King John ascended the throne in 1199 and paid great attention to the improvement of the farm-horse, importing one hundred heavy stallions from Flanders at one time. In the first quarter of the fourteenth century, Edward II imported both mares and horses of the draft type and fifty horses of Spanish blood. Before his time, England had enacted sumptuary laws in regard to horses, especially as to their exportation. Upon the whole, these laws were beneficial and did something toward improving the horse by retaining the good ones and by the exclusion, in part, for breeding purposes of inferior specimens. They were not repealed until the sixteenth century. They provided, among other things, that horses of a certain quality, or valued at a certain price, should not be exported. At the close of the fifteenth century, Henry VIII rigidly executed the laws which prohibited the exportation of both stallions and mares that were above a certain value, which resulted in selling the poorer and keeping the better animals. He also decreed that no stallion under the height of fifteen hands (sixty inches) should run at large on the commons, and that all foals, Alleys or mares that were ill-shapen or undersized should be killed. Thus for about three hundred years intelligent effort was made to improve the horses of Great Britain by selection and by the admixture of superior blood of both Flemish and Spanish origin.

1 Encyclopedia Britannica, Vol. VIII, p. 181.

In order to satisfy the Puritans, Oliver Cromwell forbade racing, which had already become very common. Notwithstanding this, he was a lover of fast horses and purchased of Mr. Place a noted Arabian horse known as "White Turk," which was said to be the most beautiful horse of eastern origin ever imported into England. Many of the pedigrees of our present thoroughbred horses, and even of the trotters, trace directly in some lines to the noted animals imported before the close of Cromwell's reign, or to those imported prior to 1760. The names of the most noted of several importations follow:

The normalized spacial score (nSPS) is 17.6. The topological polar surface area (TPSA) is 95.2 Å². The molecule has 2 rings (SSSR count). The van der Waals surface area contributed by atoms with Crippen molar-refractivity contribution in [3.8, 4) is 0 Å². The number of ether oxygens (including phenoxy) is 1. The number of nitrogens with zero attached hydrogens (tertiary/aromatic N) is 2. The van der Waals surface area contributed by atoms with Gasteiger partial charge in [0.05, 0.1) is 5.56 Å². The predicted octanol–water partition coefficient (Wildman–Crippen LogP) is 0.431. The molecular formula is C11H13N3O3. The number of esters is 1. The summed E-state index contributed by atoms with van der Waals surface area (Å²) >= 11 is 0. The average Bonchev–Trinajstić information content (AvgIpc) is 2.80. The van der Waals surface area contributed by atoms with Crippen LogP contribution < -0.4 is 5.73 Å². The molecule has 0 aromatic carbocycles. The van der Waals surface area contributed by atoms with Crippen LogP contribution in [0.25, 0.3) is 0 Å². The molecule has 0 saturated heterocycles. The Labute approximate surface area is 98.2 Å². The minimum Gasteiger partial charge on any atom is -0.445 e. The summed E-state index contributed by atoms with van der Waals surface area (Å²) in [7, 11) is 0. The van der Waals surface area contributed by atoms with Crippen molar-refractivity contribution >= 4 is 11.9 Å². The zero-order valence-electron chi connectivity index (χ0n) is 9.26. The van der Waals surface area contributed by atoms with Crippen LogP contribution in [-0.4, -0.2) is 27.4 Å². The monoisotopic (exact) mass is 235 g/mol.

Place's White Turk.......

Time of Common-wealth, 1653, 1649-1660

Morocco Barb......

Helmsley Turk....

Damaseus Arabia.......

Charles II, 1660-1685

Three Turks from Hamburg, 1684

Royal Barb or Turkish mares . .

Byerly Turk......

James II, 1685-1688

Stradding Turk.....

Darley Arabian.......

Queen Anne, 1702 -1714

Curwen's Barb....

Carlisle's Turk.....

Perhaps the most noted Arabian horse that was ever imported into England was Godolphin Arabian, during the reign of King George II (1727 to 1760). It is believed that every fast running or trotting horse's pedigree reaches back in some lines to one or more of the horses named above, or to the royal mares. In some cases the pedigree runs back to more than one of these noted stallions and to the royal mares also. Invariably, the pedigree of the running horse traces back to these noted ancestors in more lines than does that of the trotting horse. The pedigree of the trotting horse, if traced back far enough, usually ends, on the dam's side, in a "noted road mare" of unknown blood. It seems to be the consensus of opinion that horses bred true to the thoroughbred line cannot be trained to trot as fast as those which have originated from out-crosses with animals not thoroughbreds, yet with some warm blood and built on lines similar to those of the thoroughbred, so modified as to better adapt them to a fast trotting or racking gait.

Charles II (1660-1685) paid great attention to the turf, sending his Master of the Horse to the Levant1 to import both mares and stallions, and it is to these imported mares that the name of "Royal Mares" has been given.